It’s that time of year when many of us dream of living on the water. Owning a waterfront home can be a great joy, if you choose an area that works well for you and your lifestyle. Here are a few questions that are helpful to ask when considering buying a waterfront home.
1. What recreational activities are allowed? Each body of water (and even different areas of beachfront) has different rules. For example, Farm Pond in Sherborn is quiet and free of motorboats, while Lake Maspenock in Hopkinton is frequented by boaters and jet skiers. Be sure the activities in the area are a good fit for you and your family.
2. Where are the lot lines? Ask for a copy of the plot plan and deed (and neighborhood plan if one exists) so you have a clear picture of where the property borders lie. For example, not all waterfront homes actually own the land directly up to the water’s edge.
3. What are the water usage rights associated with the property? For example, simply owning waterfront property doesn’t ensure that you have the right to add a dock or mooring. Have your buyer’s agent check into the riparian/littoral rights (i.e., rights associated with owning a specific waterfront property).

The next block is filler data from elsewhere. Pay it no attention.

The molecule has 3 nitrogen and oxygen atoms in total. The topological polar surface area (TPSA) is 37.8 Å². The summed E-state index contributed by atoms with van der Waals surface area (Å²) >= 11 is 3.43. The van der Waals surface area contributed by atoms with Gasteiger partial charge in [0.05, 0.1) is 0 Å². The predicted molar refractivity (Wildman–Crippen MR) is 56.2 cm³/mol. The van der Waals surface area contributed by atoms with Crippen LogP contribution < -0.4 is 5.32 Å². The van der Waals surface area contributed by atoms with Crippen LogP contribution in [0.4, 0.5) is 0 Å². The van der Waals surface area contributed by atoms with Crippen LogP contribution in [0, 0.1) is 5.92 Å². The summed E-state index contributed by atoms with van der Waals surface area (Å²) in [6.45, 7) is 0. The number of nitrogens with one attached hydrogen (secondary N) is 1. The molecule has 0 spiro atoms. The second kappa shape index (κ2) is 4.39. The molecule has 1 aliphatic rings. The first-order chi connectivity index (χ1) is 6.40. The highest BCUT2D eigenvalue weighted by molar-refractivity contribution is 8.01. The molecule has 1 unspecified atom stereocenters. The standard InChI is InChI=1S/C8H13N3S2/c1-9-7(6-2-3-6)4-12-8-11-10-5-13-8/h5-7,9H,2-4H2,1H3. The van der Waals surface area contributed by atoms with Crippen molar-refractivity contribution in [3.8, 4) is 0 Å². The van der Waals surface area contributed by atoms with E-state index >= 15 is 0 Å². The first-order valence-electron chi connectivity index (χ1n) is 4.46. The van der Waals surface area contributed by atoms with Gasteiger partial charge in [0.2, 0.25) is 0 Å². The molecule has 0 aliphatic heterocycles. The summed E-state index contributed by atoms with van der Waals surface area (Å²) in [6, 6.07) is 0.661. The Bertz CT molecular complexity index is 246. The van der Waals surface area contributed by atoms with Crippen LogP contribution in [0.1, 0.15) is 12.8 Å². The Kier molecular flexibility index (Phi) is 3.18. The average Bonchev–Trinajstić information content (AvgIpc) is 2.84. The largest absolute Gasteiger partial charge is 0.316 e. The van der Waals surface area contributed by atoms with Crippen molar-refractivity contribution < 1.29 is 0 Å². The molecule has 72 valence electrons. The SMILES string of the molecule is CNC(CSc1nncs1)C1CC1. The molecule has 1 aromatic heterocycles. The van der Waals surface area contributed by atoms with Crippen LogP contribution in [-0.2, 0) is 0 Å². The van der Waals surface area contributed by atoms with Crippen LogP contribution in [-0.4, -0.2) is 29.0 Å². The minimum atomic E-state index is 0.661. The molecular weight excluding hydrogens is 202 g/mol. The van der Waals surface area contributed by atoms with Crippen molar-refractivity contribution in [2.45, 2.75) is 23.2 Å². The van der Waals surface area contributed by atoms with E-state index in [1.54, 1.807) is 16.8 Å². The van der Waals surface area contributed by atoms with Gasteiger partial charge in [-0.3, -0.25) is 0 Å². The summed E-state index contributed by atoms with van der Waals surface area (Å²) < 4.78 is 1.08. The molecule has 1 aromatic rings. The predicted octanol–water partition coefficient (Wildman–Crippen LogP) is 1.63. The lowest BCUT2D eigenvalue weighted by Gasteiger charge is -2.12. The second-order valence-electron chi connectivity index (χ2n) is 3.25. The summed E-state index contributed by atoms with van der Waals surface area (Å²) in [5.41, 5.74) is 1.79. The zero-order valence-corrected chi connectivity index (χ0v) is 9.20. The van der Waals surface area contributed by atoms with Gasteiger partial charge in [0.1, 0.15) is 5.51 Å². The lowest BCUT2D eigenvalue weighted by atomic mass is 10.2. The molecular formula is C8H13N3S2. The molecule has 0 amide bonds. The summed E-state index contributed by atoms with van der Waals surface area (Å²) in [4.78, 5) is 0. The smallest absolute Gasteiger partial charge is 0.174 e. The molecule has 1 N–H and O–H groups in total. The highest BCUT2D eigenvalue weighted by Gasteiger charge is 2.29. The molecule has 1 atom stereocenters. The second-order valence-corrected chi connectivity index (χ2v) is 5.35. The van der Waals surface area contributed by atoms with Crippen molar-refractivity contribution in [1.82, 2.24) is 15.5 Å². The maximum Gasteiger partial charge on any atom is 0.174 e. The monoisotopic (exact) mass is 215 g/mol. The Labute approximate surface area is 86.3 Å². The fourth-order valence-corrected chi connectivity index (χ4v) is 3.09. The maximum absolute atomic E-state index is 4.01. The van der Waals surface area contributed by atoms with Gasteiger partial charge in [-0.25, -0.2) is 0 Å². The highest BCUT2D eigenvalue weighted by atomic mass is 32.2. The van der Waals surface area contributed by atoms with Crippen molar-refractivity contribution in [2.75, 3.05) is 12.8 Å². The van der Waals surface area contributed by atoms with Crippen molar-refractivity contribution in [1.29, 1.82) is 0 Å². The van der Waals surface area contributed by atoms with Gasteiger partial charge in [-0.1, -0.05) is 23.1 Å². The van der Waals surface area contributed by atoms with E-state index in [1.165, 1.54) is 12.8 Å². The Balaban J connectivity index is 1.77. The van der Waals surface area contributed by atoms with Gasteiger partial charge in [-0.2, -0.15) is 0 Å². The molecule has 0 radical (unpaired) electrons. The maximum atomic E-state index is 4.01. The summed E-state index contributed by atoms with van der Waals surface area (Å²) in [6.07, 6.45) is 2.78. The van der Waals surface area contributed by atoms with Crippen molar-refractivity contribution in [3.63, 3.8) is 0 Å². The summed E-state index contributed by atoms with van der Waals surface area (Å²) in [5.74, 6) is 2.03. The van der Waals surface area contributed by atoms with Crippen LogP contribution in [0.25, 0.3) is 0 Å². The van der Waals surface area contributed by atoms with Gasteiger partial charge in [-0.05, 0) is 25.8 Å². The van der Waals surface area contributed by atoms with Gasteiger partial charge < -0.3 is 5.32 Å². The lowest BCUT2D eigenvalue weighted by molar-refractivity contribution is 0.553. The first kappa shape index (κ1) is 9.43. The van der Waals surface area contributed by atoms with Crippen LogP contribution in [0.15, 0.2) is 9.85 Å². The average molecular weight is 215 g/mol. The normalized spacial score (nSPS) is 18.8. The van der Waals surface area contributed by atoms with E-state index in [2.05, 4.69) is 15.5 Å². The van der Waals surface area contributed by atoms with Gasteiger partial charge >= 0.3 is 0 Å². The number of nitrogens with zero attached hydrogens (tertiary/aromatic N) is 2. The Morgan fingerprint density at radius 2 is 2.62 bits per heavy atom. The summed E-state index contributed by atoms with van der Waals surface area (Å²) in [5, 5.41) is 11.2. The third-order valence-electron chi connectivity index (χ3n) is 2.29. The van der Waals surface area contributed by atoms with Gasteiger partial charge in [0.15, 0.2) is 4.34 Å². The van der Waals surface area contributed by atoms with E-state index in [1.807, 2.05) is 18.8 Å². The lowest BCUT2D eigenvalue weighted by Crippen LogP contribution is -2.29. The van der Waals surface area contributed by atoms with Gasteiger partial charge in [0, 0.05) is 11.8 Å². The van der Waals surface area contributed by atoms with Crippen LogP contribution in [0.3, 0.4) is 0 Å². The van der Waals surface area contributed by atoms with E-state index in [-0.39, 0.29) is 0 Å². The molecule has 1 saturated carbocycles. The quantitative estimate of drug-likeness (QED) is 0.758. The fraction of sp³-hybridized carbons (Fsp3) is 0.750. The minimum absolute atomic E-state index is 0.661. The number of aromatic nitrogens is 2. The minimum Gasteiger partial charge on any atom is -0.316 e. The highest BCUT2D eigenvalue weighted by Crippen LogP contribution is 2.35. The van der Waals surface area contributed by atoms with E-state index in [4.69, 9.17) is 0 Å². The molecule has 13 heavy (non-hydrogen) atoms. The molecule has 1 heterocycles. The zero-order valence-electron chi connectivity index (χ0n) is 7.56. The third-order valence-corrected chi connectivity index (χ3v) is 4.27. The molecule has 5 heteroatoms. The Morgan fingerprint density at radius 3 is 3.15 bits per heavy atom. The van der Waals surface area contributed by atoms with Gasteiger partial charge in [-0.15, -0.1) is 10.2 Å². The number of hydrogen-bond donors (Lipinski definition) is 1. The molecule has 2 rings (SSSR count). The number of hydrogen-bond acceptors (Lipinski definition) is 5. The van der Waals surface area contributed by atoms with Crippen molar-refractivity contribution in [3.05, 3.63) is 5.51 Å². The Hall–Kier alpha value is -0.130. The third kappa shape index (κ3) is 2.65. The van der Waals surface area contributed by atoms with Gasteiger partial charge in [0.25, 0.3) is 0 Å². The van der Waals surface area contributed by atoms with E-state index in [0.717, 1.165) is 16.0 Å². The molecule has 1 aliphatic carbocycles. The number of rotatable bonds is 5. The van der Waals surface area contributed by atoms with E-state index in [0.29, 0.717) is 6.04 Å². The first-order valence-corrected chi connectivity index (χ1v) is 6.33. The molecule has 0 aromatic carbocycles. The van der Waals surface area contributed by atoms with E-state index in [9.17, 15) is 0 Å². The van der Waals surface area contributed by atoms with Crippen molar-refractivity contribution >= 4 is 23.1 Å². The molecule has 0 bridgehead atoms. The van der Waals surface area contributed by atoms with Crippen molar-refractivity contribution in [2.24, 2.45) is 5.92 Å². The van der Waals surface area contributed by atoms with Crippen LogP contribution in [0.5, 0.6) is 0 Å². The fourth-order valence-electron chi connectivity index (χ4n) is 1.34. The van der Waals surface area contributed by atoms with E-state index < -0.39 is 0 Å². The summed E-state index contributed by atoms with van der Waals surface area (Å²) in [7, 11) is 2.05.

4. Does the property have expansion possibilities? There are some restrictions on building in watershed areas. If you’re considering adding onto the home in the future, talk with the local building department and conservation department to see what the potential is for doing so. They should be able to provide some guidance to help you determine if this might be a possibility in the future.
5. What’s the area like during different times of day and different seasons? Check out the area during the day and night to get a sense of the community. Also, it’s a good idea to talk with neighbors to hear what they like and dislike about the area. They can also give you a sense of what it’s like to live there during off-season. For example, do people ice fish, ski, or snowmobile there in the winter? Do they enjoy living there year round?
6. What’s the water quality like? The local board of health, watershed association, and neighborhood association are great resources for learning about the water quality. For example, is the shoreline rocky or sandy? If it’s a lake or pond, do they struggle with weed issues?
7. Are there any easements on the property? These are common in crowded waterfront neighborhoods. For example, you might find that the deed allows a nearby homeowner a “right of way” to the water. Knowing this ahead of time can help avoid issues and ensure smooth relations with neighbors.
Hopefully gathering this information ahead of time will help you find a new waterfront home that you’ll enjoy for many years to come.
Have a real estate question? Contact Kyle Mann to learn more about selling your home in the Boston suburbs. Mann is a Realtor with Gibson Sotheby’s International Realty.
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